How to Think Green When You See the White Stuff

Environmentally Friendly Snow- and Ice-Removal Tips

snow shoveling

Walking in a winter wonderland can be wonderful. But it can also prove hazardous. Follow these tips to keep your sidewalks and driveway snow- and ice-free, while minimizing the environmental impact:

Shovel Early, Shovel Often
Removing fresh snow before it has a chance to harden into ice is the best way to keep your pavement clear. Deicers work best on thin layers of snow or ice that need to be melted, so shovel first, break up any ice patches you can and then add the salt.

Apply Salt Sparingly
Scatter the deicer and leave space between the grains. A 12-ounce coffee mug full of salt is enough to treat a 20-foot driveway or 10 sidewalk squares. Using more than the recommended amount of salt won’t speed up melting but can harm soil and water quality.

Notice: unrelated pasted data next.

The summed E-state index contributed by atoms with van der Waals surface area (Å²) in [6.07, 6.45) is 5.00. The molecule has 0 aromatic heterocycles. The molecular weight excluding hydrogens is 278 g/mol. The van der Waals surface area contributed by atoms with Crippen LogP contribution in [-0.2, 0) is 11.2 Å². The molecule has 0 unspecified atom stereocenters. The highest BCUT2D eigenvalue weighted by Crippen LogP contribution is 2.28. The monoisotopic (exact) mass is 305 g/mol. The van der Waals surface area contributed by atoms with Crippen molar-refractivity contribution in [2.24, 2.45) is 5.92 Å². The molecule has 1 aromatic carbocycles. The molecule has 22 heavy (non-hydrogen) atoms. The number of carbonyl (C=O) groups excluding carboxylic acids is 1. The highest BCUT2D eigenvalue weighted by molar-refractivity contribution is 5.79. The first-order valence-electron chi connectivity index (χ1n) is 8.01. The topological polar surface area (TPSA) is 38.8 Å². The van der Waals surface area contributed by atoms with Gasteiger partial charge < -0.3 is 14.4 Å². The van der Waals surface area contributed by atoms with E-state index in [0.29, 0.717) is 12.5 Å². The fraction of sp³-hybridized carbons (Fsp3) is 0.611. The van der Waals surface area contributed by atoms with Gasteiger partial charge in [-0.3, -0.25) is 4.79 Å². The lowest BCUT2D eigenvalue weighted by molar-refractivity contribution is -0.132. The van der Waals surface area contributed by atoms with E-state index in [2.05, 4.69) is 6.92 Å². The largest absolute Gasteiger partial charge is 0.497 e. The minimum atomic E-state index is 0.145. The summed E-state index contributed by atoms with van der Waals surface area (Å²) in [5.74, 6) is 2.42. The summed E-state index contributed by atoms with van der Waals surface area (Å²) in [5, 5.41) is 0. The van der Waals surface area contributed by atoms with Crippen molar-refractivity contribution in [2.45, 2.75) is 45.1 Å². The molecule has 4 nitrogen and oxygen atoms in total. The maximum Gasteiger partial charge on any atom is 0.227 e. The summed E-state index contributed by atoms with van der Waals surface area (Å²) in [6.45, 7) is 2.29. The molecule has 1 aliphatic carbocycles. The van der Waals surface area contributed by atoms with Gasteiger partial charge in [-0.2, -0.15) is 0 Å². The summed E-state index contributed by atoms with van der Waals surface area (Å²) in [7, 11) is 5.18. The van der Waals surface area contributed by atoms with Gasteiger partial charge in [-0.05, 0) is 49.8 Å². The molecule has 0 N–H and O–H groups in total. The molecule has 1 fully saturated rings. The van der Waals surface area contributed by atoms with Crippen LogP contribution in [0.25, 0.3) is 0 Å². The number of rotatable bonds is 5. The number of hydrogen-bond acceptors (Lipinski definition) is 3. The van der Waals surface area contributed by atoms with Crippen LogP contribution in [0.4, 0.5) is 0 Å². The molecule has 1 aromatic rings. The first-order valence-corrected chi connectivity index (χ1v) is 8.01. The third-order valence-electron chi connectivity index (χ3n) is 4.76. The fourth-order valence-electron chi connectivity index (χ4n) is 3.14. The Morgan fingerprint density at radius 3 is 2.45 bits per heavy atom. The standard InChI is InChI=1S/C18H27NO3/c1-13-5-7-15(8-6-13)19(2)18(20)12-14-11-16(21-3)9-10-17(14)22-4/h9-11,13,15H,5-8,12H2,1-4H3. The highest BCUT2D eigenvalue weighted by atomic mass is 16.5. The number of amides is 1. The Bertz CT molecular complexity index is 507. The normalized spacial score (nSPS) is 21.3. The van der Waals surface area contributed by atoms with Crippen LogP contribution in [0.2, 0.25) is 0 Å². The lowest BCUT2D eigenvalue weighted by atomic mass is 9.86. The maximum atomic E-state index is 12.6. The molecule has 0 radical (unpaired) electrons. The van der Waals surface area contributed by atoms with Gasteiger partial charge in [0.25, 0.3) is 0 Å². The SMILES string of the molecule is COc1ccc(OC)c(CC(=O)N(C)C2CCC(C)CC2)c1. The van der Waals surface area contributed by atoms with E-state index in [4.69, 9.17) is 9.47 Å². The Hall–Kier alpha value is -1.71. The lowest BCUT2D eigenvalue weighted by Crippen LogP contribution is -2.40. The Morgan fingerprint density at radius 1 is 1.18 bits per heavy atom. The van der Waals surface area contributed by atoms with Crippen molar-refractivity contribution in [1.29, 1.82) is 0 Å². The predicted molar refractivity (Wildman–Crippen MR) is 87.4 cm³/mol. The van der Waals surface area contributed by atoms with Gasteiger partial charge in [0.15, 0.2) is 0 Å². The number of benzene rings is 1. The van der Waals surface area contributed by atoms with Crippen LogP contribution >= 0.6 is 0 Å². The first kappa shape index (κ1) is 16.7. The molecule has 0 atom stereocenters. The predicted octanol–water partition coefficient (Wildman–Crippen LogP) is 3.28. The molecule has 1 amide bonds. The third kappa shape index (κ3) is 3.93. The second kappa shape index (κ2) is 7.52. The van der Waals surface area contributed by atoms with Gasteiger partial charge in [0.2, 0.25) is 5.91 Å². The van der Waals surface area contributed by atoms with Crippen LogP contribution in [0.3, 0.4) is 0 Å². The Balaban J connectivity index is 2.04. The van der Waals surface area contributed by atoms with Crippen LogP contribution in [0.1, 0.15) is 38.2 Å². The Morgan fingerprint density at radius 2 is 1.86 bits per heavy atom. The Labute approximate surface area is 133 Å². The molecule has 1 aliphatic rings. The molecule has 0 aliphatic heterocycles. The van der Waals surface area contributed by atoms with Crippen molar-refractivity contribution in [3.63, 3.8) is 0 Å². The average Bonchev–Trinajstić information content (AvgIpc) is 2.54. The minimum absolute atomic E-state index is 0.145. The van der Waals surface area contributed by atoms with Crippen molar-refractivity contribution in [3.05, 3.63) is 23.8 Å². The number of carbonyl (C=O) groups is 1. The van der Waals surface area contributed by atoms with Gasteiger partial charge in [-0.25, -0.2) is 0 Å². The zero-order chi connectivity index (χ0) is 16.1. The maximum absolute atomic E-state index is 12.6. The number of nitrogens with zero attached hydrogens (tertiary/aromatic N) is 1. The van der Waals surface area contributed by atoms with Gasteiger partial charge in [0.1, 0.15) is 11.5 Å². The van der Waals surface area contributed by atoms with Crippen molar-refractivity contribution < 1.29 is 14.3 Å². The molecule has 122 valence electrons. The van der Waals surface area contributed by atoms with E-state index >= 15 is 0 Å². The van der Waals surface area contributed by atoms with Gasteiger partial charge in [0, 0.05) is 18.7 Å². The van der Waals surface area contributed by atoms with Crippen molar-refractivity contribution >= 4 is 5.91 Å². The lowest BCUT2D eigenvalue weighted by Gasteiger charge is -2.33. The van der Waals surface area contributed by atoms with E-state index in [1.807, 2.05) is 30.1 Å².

Buy Early and Check Labels
Buy your deicing product before the big storm, so you don’t end up staring at empty shelves in the stores. Check the label before you buy — although slightly more expensive, calcium chloride (CaCl2) requires less salt, works at lower temperatures and does not contain cyanide, unlike sodium chloride (NaCl, also known as rock salt). Urea is sometimes promoted as lawn-friendly, as excess urea will act as a fertilizer. However, the application rate for urea is far greater than your lawn would require, and most of the excess urea will only end up fertilizing the stream.

Avoid Kitty Litter and Ashes
While these products are environmentally friendly, they are only marginally effective at adding traction, and don’t melt ice. If you need traction, a better option is to mix in a small amount of sand and use less salt.

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